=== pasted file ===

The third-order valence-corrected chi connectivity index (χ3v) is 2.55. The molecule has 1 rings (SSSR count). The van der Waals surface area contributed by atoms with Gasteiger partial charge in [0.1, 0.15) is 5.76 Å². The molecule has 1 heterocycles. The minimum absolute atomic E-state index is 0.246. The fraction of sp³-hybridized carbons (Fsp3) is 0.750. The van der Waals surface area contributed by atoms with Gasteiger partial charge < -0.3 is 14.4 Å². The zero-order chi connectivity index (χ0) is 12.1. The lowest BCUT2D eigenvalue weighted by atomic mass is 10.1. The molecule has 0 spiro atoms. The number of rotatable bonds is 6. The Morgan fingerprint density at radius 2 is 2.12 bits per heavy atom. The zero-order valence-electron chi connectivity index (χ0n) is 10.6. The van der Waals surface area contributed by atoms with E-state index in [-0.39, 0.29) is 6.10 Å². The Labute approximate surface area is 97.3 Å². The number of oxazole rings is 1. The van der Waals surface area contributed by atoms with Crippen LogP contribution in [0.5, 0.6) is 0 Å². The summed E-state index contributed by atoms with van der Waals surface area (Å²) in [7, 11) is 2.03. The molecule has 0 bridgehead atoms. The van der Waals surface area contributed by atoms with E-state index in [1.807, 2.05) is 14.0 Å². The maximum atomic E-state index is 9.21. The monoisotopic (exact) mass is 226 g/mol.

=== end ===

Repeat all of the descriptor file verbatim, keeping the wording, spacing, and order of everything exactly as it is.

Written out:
The third-order valence-corrected chi connectivity index (χ3v) is 2.55. The molecule has 1 rings (SSSR count). The van der Waals surface area contributed by atoms with Gasteiger partial charge in [0.1, 0.15) is 5.76 Å². The molecule has 1 heterocycles. The minimum absolute atomic E-state index is 0.246. The fraction of sp³-hybridized carbons (Fsp3) is 0.750. The van der Waals surface area contributed by atoms with Gasteiger partial charge < -0.3 is 14.4 Å². The zero-order chi connectivity index (χ0) is 12.1. The lowest BCUT2D eigenvalue weighted by atomic mass is 10.1. The molecule has 0 spiro atoms. The number of rotatable bonds is 6. The Morgan fingerprint density at radius 2 is 2.12 bits per heavy atom. The zero-order valence-electron chi connectivity index (χ0n) is 10.6. The van der Waals surface area contributed by atoms with E-state index in [-0.39, 0.29) is 6.10 Å². The Labute approximate surface area is 97.3 Å². The number of oxazole rings is 1. The van der Waals surface area contributed by atoms with Crippen LogP contribution in [0.5, 0.6) is 0 Å². The summed E-state index contributed by atoms with van der Waals surface area (Å²) in [7, 11) is 2.03. The molecule has 0 bridgehead atoms. The van der Waals surface area contributed by atoms with E-state index in [1.807, 2.05) is 14.0 Å². The maximum atomic E-state index is 9.21. The monoisotopic (exact) mass is 226 g/mol.